Bill Clinton needs no introduction. The former US president and kindly guide of White House interns will speak at the 2008 on day three in a bid to convince America it should vote for his wife, sorry, Barack Obama, the man who beat wife to the Democratic party nomination. So instead of a standard profile, here are some notes on Bill’s contributions to the 2008 primary process. Was he a help or a hindrance to his wife? You be the judge.
Bill Clinton taking exception with the questions of a voter.
A Clinton twofer’s high price. Whether you loved them or hated them, Bill and Hillary Clinton were always a twofer. On the campaign trail in 1992, Bill used to joke about it. Vote for me and get “two for the price of one,” he chuckled. Plenty of Americans thought this wasn’t such a bad idea. A bumper sticker popular at the time proclaimed: “I’m voting for Hillary’s husband.” The Clintons seem to want that bumper sticker resuscitated. Bill’s back on the campaign trail, waxing eloquent about his White House days, pummeling Hillary’s rivals and promising more good times if Hillary becomes the Democratic nominee: You liked Clinton I? You’re gonna love Clinton II! – Los Angeles Times
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Bill Clinton, Nasty Man. Time to face an inconvenient truth: Bill Clinton is running for a third term. Back in the days when high schools offered courses in civics, one of the things that was drilled into us was the difference between “de facto” and “de jure” segregation. De jure was that which was mandated by law. And de facto was that which existed in reality. – Bruce Feirstein, Vanity Fair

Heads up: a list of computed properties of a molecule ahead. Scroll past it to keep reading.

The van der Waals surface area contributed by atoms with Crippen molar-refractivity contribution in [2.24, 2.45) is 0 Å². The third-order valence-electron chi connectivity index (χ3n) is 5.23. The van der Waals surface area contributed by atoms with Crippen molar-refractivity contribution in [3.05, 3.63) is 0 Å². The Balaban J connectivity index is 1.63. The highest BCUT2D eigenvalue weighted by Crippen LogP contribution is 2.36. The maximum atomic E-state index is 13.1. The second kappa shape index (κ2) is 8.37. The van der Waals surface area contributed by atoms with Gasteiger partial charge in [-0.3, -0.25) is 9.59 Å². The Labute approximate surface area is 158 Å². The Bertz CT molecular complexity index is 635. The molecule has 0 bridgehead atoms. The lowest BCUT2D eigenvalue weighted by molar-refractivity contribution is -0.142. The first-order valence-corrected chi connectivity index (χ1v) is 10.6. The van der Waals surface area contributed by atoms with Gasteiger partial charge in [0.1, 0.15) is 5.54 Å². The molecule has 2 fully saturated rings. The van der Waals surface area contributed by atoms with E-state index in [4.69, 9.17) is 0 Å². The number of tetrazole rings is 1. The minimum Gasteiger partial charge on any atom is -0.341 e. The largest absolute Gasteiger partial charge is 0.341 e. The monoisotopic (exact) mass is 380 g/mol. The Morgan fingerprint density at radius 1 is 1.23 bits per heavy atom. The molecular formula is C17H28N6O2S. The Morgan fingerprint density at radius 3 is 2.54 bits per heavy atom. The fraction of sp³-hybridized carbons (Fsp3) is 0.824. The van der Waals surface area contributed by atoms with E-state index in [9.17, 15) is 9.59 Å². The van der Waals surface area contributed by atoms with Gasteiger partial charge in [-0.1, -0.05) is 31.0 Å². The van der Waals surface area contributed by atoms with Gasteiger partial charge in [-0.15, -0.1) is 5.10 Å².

For better or worse, Bill Clinton in race. Though his name is not on the ballot, the race for the Democratic presidential nomination seems in many ways to be about Bill Clinton. After Barack Obama so convincingly defeated Hillary Clinton in the Iowa caucuses — a mere three weeks ago — the former president has been the most assertive force in the campaign, the ringmaster of the feuding between Obama and his wife. For good or ill, or sometimes both. – Chicago Tribune
Bill Clinton has regrets on campaign for wife. In his first broadcast interview since his wife dropped out of the Democratic presidential race, former President Bill Clinton said he still has regrets, and insisted he’s “not a racist,” despite controversies surrounding his comments about Sen. Barack Obama’s win in the South Carolina Democratic primary.
Clinton reflected on his wife’s campaign, his future and the work his foundation is doing across Africa in an exclusive wide-ranging interview with ABC News in Monrovia, Liberia. He and daughter Chelsea spent time in four African nations over the past six days. On Monday, the former President will address the World AIDS Conference in Mexico. At times, he appeared to grow testy as he discussed his wife’s failed bid for the nomination and was asked if he deserves at least some of the blame for his wife’s losses.
Clinton at first said he did not want to rehash events of the past year because it “interferes with the issue which is who should be elected in November.” But then he offered a lengthy defense of his own role and chastized the media for its coverage. – Kate Snow, ABC News